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‘Playing With Fire’ Film Review: John Cena Family Firefighter Comedy Fizzles Out

Even kids won’t be amused by this tiresome tale, one where even the poop jokes won’t earn an easy laugh

When I think about some of the family films that peppered my childhood, there are many that still make the cut for decent, fun entertainment. Unfortunately for my daughter and nephews, “Playing with Fire” won’t be one of those fond movie memories they will want to share with their own kids someday.

The film is bland and predictable, underestimates kids’ abilities to understand story and humor, and relies way too much on sight gags that are clichéd and overdone.

Fire Station Superintendent Jake Carson (John Cena), “Supe” to his crew, loves his job. As a smoke jumper, he leads Mark (Keegan Michael-Key), Rodrigo (John Leguizamo) and Axe (Tyler Mane, Rob Zombie’s “Halloween II”) as they parachute into wildfires, saving lives and homes throughout a more woodsy area of California. When Supe airlifts Brynn (Brianna Hildebrand, “Deadpool 2”), Will (Christian Convery, “Beautiful Boy”) and Zoey (Finley Rose Slater) from a blazing cabin fire, the incoming weather and inability to hand them off to a guardian makes them his crew’s charges for the weekend.

To make matters more complicated, Jake is finally getting his shot at his dream promotion, and the division commander (Dennis Haysbert) is going to drop by as soon as the weekend is over. Or so Supe thinks.

The kids are wild, uncontrollable and running amuck in a child-hazard haven that passes as a woodland firehouse, because, of course. Just as the crew begins to connect with the kids, Supe finds the real reason they were found alone, just in time for the Commander to show up to a messy firehouse, and Child Protective Services comes to take the trio of youngsters away. The kids take off, and Supe has to decide between his dream job or chasing the kids.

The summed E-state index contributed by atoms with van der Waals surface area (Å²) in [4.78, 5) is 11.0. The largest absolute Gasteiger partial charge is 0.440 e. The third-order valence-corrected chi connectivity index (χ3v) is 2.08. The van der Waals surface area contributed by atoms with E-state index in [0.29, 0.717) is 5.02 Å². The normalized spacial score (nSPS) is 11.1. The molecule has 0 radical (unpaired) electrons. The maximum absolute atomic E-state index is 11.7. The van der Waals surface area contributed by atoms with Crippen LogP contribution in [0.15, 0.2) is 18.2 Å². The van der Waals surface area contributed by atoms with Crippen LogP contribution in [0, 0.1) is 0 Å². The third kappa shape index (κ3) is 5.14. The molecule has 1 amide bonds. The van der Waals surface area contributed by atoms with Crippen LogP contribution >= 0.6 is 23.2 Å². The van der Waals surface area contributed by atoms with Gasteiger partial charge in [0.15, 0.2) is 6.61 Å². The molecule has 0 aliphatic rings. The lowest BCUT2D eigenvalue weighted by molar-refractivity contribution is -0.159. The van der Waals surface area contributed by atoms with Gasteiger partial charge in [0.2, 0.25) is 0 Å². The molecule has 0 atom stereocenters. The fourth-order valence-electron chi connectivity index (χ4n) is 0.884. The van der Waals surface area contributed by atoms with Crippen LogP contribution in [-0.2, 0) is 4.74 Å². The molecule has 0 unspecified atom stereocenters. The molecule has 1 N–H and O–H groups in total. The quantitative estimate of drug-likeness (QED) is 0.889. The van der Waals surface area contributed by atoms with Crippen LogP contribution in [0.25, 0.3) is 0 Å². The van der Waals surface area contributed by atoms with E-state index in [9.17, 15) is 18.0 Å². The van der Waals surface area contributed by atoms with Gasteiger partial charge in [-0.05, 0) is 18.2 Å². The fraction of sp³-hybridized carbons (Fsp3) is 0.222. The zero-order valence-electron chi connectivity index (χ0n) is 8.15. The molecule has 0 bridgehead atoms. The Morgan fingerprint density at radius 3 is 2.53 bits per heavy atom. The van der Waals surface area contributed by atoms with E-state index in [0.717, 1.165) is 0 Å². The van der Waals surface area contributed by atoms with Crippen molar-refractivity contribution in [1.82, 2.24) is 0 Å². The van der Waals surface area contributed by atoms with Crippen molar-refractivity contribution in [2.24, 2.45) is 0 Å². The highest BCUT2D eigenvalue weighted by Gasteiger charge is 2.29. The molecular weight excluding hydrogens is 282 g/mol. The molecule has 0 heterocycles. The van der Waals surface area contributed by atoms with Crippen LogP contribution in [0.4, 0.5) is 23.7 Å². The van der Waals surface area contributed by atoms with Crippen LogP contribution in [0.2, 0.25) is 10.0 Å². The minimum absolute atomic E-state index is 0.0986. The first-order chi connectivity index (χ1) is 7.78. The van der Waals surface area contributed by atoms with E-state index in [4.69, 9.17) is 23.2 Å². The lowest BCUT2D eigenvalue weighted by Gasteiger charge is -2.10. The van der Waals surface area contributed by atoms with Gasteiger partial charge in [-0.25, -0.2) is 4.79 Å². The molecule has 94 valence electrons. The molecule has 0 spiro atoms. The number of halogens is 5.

Director Andy Fickman (“Paul Blart: Mall Cop”) has done plenty of kids’ TV, so I have to question a lot of the choices made here. The Disney Channel’s “Liv and Maddie” was actually funny and a favorite of my daughter’s; none of that sense of awareness of what kids like or find amusing is anywhere to be found in “Playing with Fire.”

The gags are predictable, and even the inevitable poop humor misses. Kids love poop humor, but in my kid-packed screening, there was radio silence for most of the film. The laughs finally came at the blooper reel at the beginning of the credits. In a way, seeing those bloopers made the movie look even worse, as they display lots more fun and humor than ever appears otherwise.

Just listening to the dialogue that these extremely talented comedic actors (Leguizamo! Key! JUDY GREER!!) give every ounce of effort toward breathing life into made me wince. It made me wonder if this was just a throw-away project for writers Dan Ewen and Matt Lieberman (“The Addams Family”) to kill time between projects. This was Ewen’s first feature writing job, but definitely not Lieberman’s, and one has to wonder: Do they even know kids? The entire film talks down to children, so that even a gag that might usually work winds up feeling so forced and basic that the joke dies before it even begins. Worse yet, they commit the sin of forgetting that parents have to watch this too. It leaves nothing for the grown-ups to relate to, connect to, laugh at, or even enjoy.

Another issue is, at least for those of us living in California during a season of deadly wildfires, that it makes firefighters and smoke-jumpers into jokes. Leguizamo’s Rodrigo is supposed to be a helicopter pilot, and yet, for most of the film, he is afraid to fly the chopper. Supe is a legacy smoke-jumper, and it’s as if he was dropped from an Army infantry into the fire station. They are caricatures, and yes, “Playing with Fire” is allegedly a comedy, so they are supposed to be funny. But there is a way to do so without making firefighters — or this entire film, for that matter — feel completely incompetent and lifeless.